Fashion Week’s Victorianna Cake

This past week I had the honor of participating in fashion week in an entirely new way: making an after-party cake for designer Anna Sui’s new VICTORIANNA collection launch. This season’s whimsical styles billowed like perfect buttercream and were as ethereal as poufs of drifting meringue. Sui’s designs were a nod to mid-20th-century fashion illustrator Lila de Nobili. Take a look at de Nobili’s illustrations, and you’ll understand their whimsical and gauzy allure.  Cupcakes shaped like roses and succulents were part of Sui’s mood board for this season, so my role in creating a pastry pairing built upon her already sugar-inspired collection.

Focusing on Sui’s affinity for purple in both her designs and branding, I composed a watercolor two-tiered cake with three layers per tier, each tier featuring ombre lavender layers. Ultra-moist almond cake was the luscious vehicle for layers of snappy lemon curd and bright raspberry jam. Everything was topped with an eye-opening lemon buttercream with refreshing pops of zest.  Frothy pink roses and edible wafer paper butterflies embellished the sides of the cake. 

This cake brought me to some of my favorite places in New York.  NY Cake, my second home, is a must-know for anyone who wants to up their own pastry game.  Wandering though gives me so much inspiration! Another stop, the flower district, continues to take my breath away whenever I walk through… I first became acquainted with the flower district when I began food styling in 2017 and was smitten with the glamorous early-risers and their important missions of buying candy-bright flowers for Vogue shoots.  The flower market opens around 5:30am, and shops begin closing around 10:30am; the early bird gets the bouquet.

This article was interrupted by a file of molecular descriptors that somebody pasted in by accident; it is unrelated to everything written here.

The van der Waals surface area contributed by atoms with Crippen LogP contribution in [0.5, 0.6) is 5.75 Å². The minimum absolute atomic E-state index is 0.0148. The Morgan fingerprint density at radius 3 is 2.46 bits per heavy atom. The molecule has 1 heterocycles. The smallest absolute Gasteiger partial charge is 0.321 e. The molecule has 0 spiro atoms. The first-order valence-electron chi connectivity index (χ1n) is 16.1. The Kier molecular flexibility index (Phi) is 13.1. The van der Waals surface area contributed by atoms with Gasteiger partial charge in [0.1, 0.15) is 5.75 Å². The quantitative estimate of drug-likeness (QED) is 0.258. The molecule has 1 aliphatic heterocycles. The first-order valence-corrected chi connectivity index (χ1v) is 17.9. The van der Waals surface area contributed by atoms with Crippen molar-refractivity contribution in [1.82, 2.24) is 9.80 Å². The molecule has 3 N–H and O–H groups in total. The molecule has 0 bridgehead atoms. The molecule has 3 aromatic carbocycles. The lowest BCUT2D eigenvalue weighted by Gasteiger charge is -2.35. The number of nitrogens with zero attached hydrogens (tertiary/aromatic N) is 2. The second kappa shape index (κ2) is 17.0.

Monday of fashion week was one long list of logistics, and I went into a headspace where I just power through one task after another.  Even though my brain was in list-mode, I was able to appreciate the fact that every single cake process is a story.  Every cake is a mini hero’s journey of highs, lows, trials, romance, magic, and ultimate triumph.  I’m pretty sure I didn’t breathe for two days straight while this two tiered buttercream beauty was under construction!

The first challenge is coaxing the buttercream to a perfectly smooth state. With buttercreams that contain abnormal shapes like bits of lemon zest, it’s hard to get it perfectly smooth. Challenge ACCEPTED. Blemishes drive me crazy. Marbling icing colors for a watercolor effect was an especially enjoyable part of the process. Then, if you’re delivering (and I was), there’s always a tense Uber ride where you’re clinging to the cake for dear life, lurching when the car lurches to counterbalance any unfortunate inertia. I had a hard time even lifting this cake, so enlisted the help of my boyfriend and most trusted assistant.  Putting the cake’s fate in the hands of anyone else is a terrifying prospect in and of itself.  There is such relief when the cake is finally GONE, out of your hands, to its final destination!

This is truly a cake that I am very proud of… I love when art mirrors art, and it was a treat to channel Anna Sui’s ethereal shapes and dreamy colors. What artist do you most want to see translated into cake form?  Be sure to comment with any suggestions!

Sakura Mochi Layer Cake